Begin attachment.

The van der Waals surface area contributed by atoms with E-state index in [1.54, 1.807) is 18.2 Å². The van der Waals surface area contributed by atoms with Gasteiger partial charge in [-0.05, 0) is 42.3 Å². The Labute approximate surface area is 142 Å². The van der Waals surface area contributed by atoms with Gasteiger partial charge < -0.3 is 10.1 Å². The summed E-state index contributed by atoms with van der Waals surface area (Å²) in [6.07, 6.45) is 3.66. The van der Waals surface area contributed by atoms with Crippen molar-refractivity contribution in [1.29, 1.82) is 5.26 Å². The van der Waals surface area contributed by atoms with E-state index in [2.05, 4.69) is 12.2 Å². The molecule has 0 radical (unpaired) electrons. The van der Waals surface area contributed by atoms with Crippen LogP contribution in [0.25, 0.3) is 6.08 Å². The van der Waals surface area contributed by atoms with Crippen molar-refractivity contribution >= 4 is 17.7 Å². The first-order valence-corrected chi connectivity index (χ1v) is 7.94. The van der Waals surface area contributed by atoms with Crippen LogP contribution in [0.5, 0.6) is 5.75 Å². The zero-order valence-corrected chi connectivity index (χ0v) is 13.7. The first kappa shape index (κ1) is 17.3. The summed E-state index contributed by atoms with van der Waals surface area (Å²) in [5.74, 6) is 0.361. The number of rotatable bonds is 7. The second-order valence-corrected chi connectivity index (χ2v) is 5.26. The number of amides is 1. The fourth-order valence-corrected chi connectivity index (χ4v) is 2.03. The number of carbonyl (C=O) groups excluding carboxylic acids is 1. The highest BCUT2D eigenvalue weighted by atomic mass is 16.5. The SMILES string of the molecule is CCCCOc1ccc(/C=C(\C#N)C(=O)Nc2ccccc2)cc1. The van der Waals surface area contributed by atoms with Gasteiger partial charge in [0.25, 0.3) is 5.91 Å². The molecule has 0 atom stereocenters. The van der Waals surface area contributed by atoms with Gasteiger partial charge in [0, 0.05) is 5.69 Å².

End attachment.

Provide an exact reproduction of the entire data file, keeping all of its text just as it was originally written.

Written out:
The van der Waals surface area contributed by atoms with E-state index in [1.54, 1.807) is 18.2 Å². The van der Waals surface area contributed by atoms with Gasteiger partial charge in [-0.05, 0) is 42.3 Å². The Labute approximate surface area is 142 Å². The van der Waals surface area contributed by atoms with Gasteiger partial charge < -0.3 is 10.1 Å². The summed E-state index contributed by atoms with van der Waals surface area (Å²) in [6.07, 6.45) is 3.66. The van der Waals surface area contributed by atoms with Crippen molar-refractivity contribution in [1.29, 1.82) is 5.26 Å². The van der Waals surface area contributed by atoms with E-state index in [2.05, 4.69) is 12.2 Å². The molecule has 0 radical (unpaired) electrons. The van der Waals surface area contributed by atoms with Crippen LogP contribution in [0.25, 0.3) is 6.08 Å². The van der Waals surface area contributed by atoms with Crippen molar-refractivity contribution >= 4 is 17.7 Å². The first-order valence-corrected chi connectivity index (χ1v) is 7.94. The van der Waals surface area contributed by atoms with Crippen LogP contribution in [0.5, 0.6) is 5.75 Å². The zero-order valence-corrected chi connectivity index (χ0v) is 13.7. The first kappa shape index (κ1) is 17.3. The summed E-state index contributed by atoms with van der Waals surface area (Å²) in [5.74, 6) is 0.361. The number of rotatable bonds is 7. The second-order valence-corrected chi connectivity index (χ2v) is 5.26. The number of amides is 1. The fourth-order valence-corrected chi connectivity index (χ4v) is 2.03. The number of carbonyl (C=O) groups excluding carboxylic acids is 1. The highest BCUT2D eigenvalue weighted by atomic mass is 16.5. The SMILES string of the molecule is CCCCOc1ccc(/C=C(\C#N)C(=O)Nc2ccccc2)cc1. The van der Waals surface area contributed by atoms with Gasteiger partial charge in [0.25, 0.3) is 5.91 Å². The molecule has 0 atom stereocenters. The van der Waals surface area contributed by atoms with Gasteiger partial charge in [0, 0.05) is 5.69 Å².